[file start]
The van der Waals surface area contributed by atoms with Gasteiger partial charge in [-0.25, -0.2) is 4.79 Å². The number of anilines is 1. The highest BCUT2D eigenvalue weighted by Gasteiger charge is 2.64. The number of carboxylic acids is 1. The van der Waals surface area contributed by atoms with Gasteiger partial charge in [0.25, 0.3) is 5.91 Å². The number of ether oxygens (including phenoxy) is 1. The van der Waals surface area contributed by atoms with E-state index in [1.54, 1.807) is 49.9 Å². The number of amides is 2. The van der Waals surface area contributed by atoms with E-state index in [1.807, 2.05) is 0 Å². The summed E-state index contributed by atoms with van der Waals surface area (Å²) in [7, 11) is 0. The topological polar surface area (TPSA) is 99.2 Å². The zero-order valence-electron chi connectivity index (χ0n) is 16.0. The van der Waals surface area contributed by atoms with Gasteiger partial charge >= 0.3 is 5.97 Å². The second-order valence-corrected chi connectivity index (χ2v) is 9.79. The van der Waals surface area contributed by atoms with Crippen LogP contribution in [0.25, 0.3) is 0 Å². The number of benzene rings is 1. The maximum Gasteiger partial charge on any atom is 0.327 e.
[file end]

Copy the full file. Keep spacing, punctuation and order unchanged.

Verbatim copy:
The van der Waals surface area contributed by atoms with Gasteiger partial charge in [-0.25, -0.2) is 4.79 Å². The number of anilines is 1. The highest BCUT2D eigenvalue weighted by Gasteiger charge is 2.64. The number of carboxylic acids is 1. The van der Waals surface area contributed by atoms with Gasteiger partial charge in [0.25, 0.3) is 5.91 Å². The number of ether oxygens (including phenoxy) is 1. The van der Waals surface area contributed by atoms with E-state index in [1.54, 1.807) is 49.9 Å². The number of amides is 2. The van der Waals surface area contributed by atoms with E-state index in [1.807, 2.05) is 0 Å². The summed E-state index contributed by atoms with van der Waals surface area (Å²) in [7, 11) is 0. The topological polar surface area (TPSA) is 99.2 Å². The zero-order valence-electron chi connectivity index (χ0n) is 16.0. The van der Waals surface area contributed by atoms with Gasteiger partial charge >= 0.3 is 5.97 Å². The second-order valence-corrected chi connectivity index (χ2v) is 9.79. The van der Waals surface area contributed by atoms with Crippen LogP contribution in [0.25, 0.3) is 0 Å². The number of benzene rings is 1. The maximum Gasteiger partial charge on any atom is 0.327 e.